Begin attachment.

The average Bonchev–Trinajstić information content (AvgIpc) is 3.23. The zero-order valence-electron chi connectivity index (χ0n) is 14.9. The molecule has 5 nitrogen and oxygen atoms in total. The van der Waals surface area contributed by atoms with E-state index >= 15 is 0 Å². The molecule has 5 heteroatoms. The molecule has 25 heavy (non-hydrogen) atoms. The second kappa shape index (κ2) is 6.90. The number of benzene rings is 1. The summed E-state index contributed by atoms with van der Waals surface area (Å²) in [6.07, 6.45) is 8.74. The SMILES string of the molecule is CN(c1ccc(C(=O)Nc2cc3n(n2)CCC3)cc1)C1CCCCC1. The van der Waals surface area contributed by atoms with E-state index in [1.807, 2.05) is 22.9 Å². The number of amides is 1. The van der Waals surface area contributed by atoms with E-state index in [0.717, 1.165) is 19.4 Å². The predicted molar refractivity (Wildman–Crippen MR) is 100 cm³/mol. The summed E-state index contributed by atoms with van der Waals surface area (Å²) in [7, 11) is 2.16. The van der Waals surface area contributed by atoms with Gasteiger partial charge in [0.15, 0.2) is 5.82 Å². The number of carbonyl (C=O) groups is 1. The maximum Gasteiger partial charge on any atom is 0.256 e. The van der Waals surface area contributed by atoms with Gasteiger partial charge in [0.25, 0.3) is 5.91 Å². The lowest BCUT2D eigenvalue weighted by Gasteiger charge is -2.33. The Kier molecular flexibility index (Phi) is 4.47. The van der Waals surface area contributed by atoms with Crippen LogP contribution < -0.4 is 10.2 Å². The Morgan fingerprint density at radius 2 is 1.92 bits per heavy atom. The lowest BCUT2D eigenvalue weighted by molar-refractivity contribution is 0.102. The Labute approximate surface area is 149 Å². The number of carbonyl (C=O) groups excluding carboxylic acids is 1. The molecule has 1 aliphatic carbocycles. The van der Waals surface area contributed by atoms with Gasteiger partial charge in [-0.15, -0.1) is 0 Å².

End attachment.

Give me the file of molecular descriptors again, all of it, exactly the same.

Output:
The average Bonchev–Trinajstić information content (AvgIpc) is 3.23. The zero-order valence-electron chi connectivity index (χ0n) is 14.9. The molecule has 5 nitrogen and oxygen atoms in total. The van der Waals surface area contributed by atoms with E-state index >= 15 is 0 Å². The molecule has 5 heteroatoms. The molecule has 25 heavy (non-hydrogen) atoms. The second kappa shape index (κ2) is 6.90. The number of benzene rings is 1. The summed E-state index contributed by atoms with van der Waals surface area (Å²) in [6.07, 6.45) is 8.74. The SMILES string of the molecule is CN(c1ccc(C(=O)Nc2cc3n(n2)CCC3)cc1)C1CCCCC1. The van der Waals surface area contributed by atoms with E-state index in [1.807, 2.05) is 22.9 Å². The number of amides is 1. The van der Waals surface area contributed by atoms with E-state index in [0.717, 1.165) is 19.4 Å². The predicted molar refractivity (Wildman–Crippen MR) is 100 cm³/mol. The summed E-state index contributed by atoms with van der Waals surface area (Å²) in [7, 11) is 2.16. The van der Waals surface area contributed by atoms with Gasteiger partial charge in [0.15, 0.2) is 5.82 Å². The number of carbonyl (C=O) groups is 1. The maximum Gasteiger partial charge on any atom is 0.256 e. The van der Waals surface area contributed by atoms with Gasteiger partial charge in [0.25, 0.3) is 5.91 Å². The lowest BCUT2D eigenvalue weighted by Gasteiger charge is -2.33. The Kier molecular flexibility index (Phi) is 4.47. The van der Waals surface area contributed by atoms with Crippen LogP contribution < -0.4 is 10.2 Å². The Morgan fingerprint density at radius 2 is 1.92 bits per heavy atom. The lowest BCUT2D eigenvalue weighted by molar-refractivity contribution is 0.102. The Labute approximate surface area is 149 Å². The number of carbonyl (C=O) groups excluding carboxylic acids is 1. The molecule has 1 aliphatic carbocycles. The van der Waals surface area contributed by atoms with Gasteiger partial charge in [-0.15, -0.1) is 0 Å².